Products – Stylish, Handy and Value for Money hand-weaved bags and Baskets that goes both with Western and Indian outfits, and also that add a flair of unmatched chic to your home and wardrobe
Ziveli – an earth conscious lifestyle product brand, with a Bohemian personality, aims to make unique products which are not a mass produce. The founders of the brand Ziveli mentioned that our products are handmade curtailing the use of machinery and energy consumption.
The founders of Ziveli, Tanvi J Saraiya, Kehaan J Saraiya and Yadu Krishna, travelled far and wide in search of long forgotten crafts and have built a community of expert women artisans to deliver the finest of handmade products. They work with cooperatives and artisans and pay them a fair, living wage. They are committed to ensuring they have a safe, comfortable and clean working environment.
Tanvi, Kehaan and Yadu work directly with artisans which economically stimulates neighbourhoods and provides jobs for marginalized women. Today ZIVELI links over 200 rural artisans to modern urban markets, thereby creating a base for skilled, sustainable rural employment, and preserving India’s traditional handicrafts in the process.
Sustainability is at the core of our brand says Tanvi. We use 100% natural plant fibres in our handbag and home decor collection. These fibres are biodegradable and sourced locally from farmers and cooperatives, thereby greatly reducing our carbon footprint. We use innovative and sustainable materials like Vegan leather made from coconut waste, unbleached cotton, Jute, Sabai grass, and of course, Kauna reed.
Tanvi, Kehaan and Yadu Krishna work with women in Manipur, to craft the Kauna Reed bags and baskets. They further added that “Our desire is to preserve our traditional Indian heritage, one village and one craft at a time”.
ZIVELI’s love story with Kauna, however, began a little over 2 years ago. Kehaan Saraiya – tackled researching the Kauna craft in Manipur and the artists responsible for it as part of this final year project at Srishti Institute of Art, Design and Technology.
Commonly known as bulrush, artisans from Manipur lovingly call the wild water reed – Kauna – in their local language. Kauna is a perennial grass-like plant that grows all around the world at different temperatures and can grow as tall as 10 feet in shallow water or on marshy land. The plant is naturally resistant to insects and helps combat water pollution by absorbing toxic microorganisms and poisonous metals. In addition, the plant creates an excellent habitat for wild birds and their dense roots serve as a strategic shelter for fish. The crop is harvested 3 times a year because of the high demand and is done so when paddy is not cultivated.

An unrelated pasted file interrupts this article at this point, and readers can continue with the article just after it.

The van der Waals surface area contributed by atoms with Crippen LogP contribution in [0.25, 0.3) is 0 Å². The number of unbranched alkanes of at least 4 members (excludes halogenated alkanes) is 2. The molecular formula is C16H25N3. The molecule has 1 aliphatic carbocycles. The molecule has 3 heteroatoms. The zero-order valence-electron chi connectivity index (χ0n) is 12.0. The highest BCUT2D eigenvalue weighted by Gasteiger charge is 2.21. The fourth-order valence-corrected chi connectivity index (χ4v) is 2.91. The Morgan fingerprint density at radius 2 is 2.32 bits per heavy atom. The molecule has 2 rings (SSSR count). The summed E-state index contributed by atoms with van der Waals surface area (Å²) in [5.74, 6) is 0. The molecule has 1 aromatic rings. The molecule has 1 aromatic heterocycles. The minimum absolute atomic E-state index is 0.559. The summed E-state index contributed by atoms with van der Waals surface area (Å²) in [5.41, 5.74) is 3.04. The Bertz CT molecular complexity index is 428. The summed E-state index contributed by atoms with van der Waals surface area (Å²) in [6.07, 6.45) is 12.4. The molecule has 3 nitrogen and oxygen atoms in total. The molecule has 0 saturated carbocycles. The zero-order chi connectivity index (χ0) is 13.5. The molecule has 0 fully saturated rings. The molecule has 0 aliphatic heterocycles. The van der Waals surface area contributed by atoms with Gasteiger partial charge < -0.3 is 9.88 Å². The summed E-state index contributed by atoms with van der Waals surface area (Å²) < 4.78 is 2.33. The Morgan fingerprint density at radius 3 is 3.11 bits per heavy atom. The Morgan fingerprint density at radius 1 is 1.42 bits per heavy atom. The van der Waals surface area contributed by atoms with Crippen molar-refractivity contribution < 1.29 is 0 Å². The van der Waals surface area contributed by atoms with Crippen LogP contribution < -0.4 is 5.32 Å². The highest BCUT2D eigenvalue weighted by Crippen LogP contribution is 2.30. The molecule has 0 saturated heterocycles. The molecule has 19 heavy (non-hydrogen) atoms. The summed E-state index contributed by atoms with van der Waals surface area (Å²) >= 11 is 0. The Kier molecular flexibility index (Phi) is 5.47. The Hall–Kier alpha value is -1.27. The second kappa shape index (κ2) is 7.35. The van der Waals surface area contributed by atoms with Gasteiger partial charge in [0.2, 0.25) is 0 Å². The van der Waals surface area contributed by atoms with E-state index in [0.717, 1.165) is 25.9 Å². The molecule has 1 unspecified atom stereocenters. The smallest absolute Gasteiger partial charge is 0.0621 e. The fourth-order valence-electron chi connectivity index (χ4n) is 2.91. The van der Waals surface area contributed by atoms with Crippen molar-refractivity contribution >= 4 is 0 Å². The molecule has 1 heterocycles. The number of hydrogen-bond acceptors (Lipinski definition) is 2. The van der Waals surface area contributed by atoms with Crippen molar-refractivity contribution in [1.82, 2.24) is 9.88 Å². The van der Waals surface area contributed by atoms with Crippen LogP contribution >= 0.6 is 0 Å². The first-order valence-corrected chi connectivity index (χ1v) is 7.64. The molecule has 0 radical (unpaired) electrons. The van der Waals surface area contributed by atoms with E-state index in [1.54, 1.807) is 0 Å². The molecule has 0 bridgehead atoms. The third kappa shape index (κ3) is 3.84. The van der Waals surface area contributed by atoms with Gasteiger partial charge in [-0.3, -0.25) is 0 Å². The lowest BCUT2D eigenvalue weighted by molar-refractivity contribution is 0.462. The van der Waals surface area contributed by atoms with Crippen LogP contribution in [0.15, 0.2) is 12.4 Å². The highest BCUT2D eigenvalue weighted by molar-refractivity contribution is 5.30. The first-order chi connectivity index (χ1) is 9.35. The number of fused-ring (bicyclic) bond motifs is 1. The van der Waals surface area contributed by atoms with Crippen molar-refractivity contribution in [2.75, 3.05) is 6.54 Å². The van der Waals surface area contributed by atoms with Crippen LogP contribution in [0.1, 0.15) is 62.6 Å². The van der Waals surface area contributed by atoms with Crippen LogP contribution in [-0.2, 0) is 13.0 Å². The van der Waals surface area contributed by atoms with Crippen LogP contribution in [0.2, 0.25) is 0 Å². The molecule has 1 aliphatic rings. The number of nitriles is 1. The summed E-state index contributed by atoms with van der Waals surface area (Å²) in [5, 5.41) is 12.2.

Kauna’s commercial viability lies in the strength of its stem. Apart from serving as a delicacy, the stems are often used to weave strong baskets, boxes, bags and mats. When the artisans use Kauna for production purposes, the stem is cut when the plant grows to about 3-4 feet and is then dried in the sun. During the actual hand weaving, the reed needs to be moistened again to increase flexibility. The tools used are very simple, the artisans need a regular needle for stitching and of course a sharp pair of scissors or pliers for cutting purposes. Mats are made on a frame where jute runs on the waft and the wrap are lined with Kauna. Everyday objects like katoris, bottles and boxes are also used as the mould for 3 dimensional products. This practice and process has been around for decades, but these days we make our moulds specific to designs, using bamboo or wood says Kehaan J Saraiya.
A co-operative society in Manipur is now set up, that doubles up as a skills training program for local women in association with Tata Trusts; it serves as an NGO. Yadu along with Tanvi and Kehaan also mentioned that “We are trying to set up new clusters to promote different crafts. Currently we are also working with artisans in West Bengal, primarily working with Jute and Sabai Grass and artisans in Telangana, working with palm leaf. Upping the numbers of those in the programme is also a priority. We want to add another 75 people and have a total of 375 artisans by 2020.”
“We sensed we could use the traditional knowledge the women artisans had in mat making to do something different, that’s why we branched out into making baskets. We had already established a relationship with the villagers and that was an advantage. We concentrated on skills transfer, design and on cutting out the intermediaries fleecing the artisans.”
ZIVELI started with 50 women artisans 3 years ago and now we work with 175. Their salary has tripled and they are guaranteed work for 7-8 months of the year. An increase in their spending power has coincided with the phenomenal overall development of the region. More money is being spent on education of children and improving the health of family members. Since most of these women (can and do) work from their respective homes, they are now also better equipped to support a household. The government has also played a big role here – electricity has become more stable; telecommunication services have improved and construction of a connecting rail link has begun. Over the last couple of training batches there has been an increase in the number of young women interested in taking up the craft as well – undoubtedly the most sustainable sign of development.